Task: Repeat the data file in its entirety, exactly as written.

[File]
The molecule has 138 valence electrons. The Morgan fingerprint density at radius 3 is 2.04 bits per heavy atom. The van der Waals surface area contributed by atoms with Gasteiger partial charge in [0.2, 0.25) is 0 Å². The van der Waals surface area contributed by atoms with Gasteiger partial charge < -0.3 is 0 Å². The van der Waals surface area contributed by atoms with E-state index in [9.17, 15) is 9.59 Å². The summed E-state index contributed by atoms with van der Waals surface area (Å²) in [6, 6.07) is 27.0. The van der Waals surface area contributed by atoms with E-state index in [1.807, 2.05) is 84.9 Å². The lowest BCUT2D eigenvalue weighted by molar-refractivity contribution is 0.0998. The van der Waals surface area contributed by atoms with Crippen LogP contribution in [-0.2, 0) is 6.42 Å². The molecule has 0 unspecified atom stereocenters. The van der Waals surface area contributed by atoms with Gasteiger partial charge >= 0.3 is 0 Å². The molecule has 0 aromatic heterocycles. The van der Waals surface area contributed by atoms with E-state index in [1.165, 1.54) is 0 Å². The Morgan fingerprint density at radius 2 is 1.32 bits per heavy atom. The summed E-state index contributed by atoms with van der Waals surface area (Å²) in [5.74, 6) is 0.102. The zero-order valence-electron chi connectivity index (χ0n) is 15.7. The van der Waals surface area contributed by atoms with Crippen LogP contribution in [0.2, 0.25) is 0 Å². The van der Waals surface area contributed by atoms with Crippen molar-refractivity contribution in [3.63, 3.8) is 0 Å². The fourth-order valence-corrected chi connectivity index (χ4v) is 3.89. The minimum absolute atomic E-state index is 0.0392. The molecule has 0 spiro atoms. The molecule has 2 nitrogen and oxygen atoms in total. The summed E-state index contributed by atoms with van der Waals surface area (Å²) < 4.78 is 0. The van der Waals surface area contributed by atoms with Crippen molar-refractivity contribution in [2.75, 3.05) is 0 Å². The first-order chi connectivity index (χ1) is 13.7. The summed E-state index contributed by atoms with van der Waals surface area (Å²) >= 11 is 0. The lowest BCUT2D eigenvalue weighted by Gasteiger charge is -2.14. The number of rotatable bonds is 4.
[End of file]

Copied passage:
The molecule has 138 valence electrons. The Morgan fingerprint density at radius 3 is 2.04 bits per heavy atom. The van der Waals surface area contributed by atoms with Gasteiger partial charge in [0.2, 0.25) is 0 Å². The van der Waals surface area contributed by atoms with Gasteiger partial charge < -0.3 is 0 Å². The van der Waals surface area contributed by atoms with E-state index in [9.17, 15) is 9.59 Å². The summed E-state index contributed by atoms with van der Waals surface area (Å²) in [6, 6.07) is 27.0. The van der Waals surface area contributed by atoms with E-state index in [1.807, 2.05) is 84.9 Å². The lowest BCUT2D eigenvalue weighted by molar-refractivity contribution is 0.0998. The van der Waals surface area contributed by atoms with Crippen LogP contribution in [-0.2, 0) is 6.42 Å². The molecule has 0 unspecified atom stereocenters. The van der Waals surface area contributed by atoms with Gasteiger partial charge >= 0.3 is 0 Å². The molecule has 0 aromatic heterocycles. The van der Waals surface area contributed by atoms with E-state index in [1.165, 1.54) is 0 Å². The Morgan fingerprint density at radius 2 is 1.32 bits per heavy atom. The summed E-state index contributed by atoms with van der Waals surface area (Å²) in [5.74, 6) is 0.102. The zero-order valence-electron chi connectivity index (χ0n) is 15.7. The van der Waals surface area contributed by atoms with Crippen LogP contribution in [0.2, 0.25) is 0 Å². The van der Waals surface area contributed by atoms with Crippen molar-refractivity contribution in [3.63, 3.8) is 0 Å². The fourth-order valence-corrected chi connectivity index (χ4v) is 3.89. The minimum absolute atomic E-state index is 0.0392. The molecule has 0 spiro atoms. The molecule has 2 nitrogen and oxygen atoms in total. The summed E-state index contributed by atoms with van der Waals surface area (Å²) < 4.78 is 0. The van der Waals surface area contributed by atoms with Crippen molar-refractivity contribution in [2.75, 3.05) is 0 Å². The first-order chi connectivity index (χ1) is 13.7. The summed E-state index contributed by atoms with van der Waals surface area (Å²) >= 11 is 0. The lowest BCUT2D eigenvalue weighted by Gasteiger charge is -2.14. The number of rotatable bonds is 4.